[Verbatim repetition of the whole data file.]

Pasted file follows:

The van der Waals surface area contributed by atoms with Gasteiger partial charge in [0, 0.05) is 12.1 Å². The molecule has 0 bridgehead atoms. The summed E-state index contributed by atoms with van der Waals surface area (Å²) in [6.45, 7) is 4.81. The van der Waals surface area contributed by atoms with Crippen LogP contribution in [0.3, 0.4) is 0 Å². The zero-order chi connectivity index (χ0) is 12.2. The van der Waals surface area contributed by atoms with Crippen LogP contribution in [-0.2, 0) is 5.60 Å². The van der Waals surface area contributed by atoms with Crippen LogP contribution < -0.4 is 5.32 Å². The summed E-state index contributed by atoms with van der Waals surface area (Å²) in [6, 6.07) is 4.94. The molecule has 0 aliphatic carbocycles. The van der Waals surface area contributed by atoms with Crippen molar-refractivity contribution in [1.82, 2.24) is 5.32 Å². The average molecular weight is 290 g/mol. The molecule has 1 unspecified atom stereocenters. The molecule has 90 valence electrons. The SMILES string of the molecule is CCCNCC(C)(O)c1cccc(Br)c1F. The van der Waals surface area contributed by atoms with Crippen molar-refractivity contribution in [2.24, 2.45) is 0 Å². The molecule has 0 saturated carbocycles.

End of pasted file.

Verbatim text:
The van der Waals surface area contributed by atoms with Gasteiger partial charge in [0, 0.05) is 12.1 Å². The molecule has 0 bridgehead atoms. The summed E-state index contributed by atoms with van der Waals surface area (Å²) in [6.45, 7) is 4.81. The van der Waals surface area contributed by atoms with Crippen LogP contribution in [0.3, 0.4) is 0 Å². The zero-order chi connectivity index (χ0) is 12.2. The van der Waals surface area contributed by atoms with Crippen LogP contribution in [-0.2, 0) is 5.60 Å². The van der Waals surface area contributed by atoms with Crippen LogP contribution < -0.4 is 5.32 Å². The summed E-state index contributed by atoms with van der Waals surface area (Å²) in [6, 6.07) is 4.94. The molecule has 0 aliphatic carbocycles. The van der Waals surface area contributed by atoms with Crippen molar-refractivity contribution in [1.82, 2.24) is 5.32 Å². The average molecular weight is 290 g/mol. The molecule has 1 unspecified atom stereocenters. The molecule has 90 valence electrons. The SMILES string of the molecule is CCCNCC(C)(O)c1cccc(Br)c1F. The van der Waals surface area contributed by atoms with Crippen molar-refractivity contribution in [2.24, 2.45) is 0 Å². The molecule has 0 saturated carbocycles.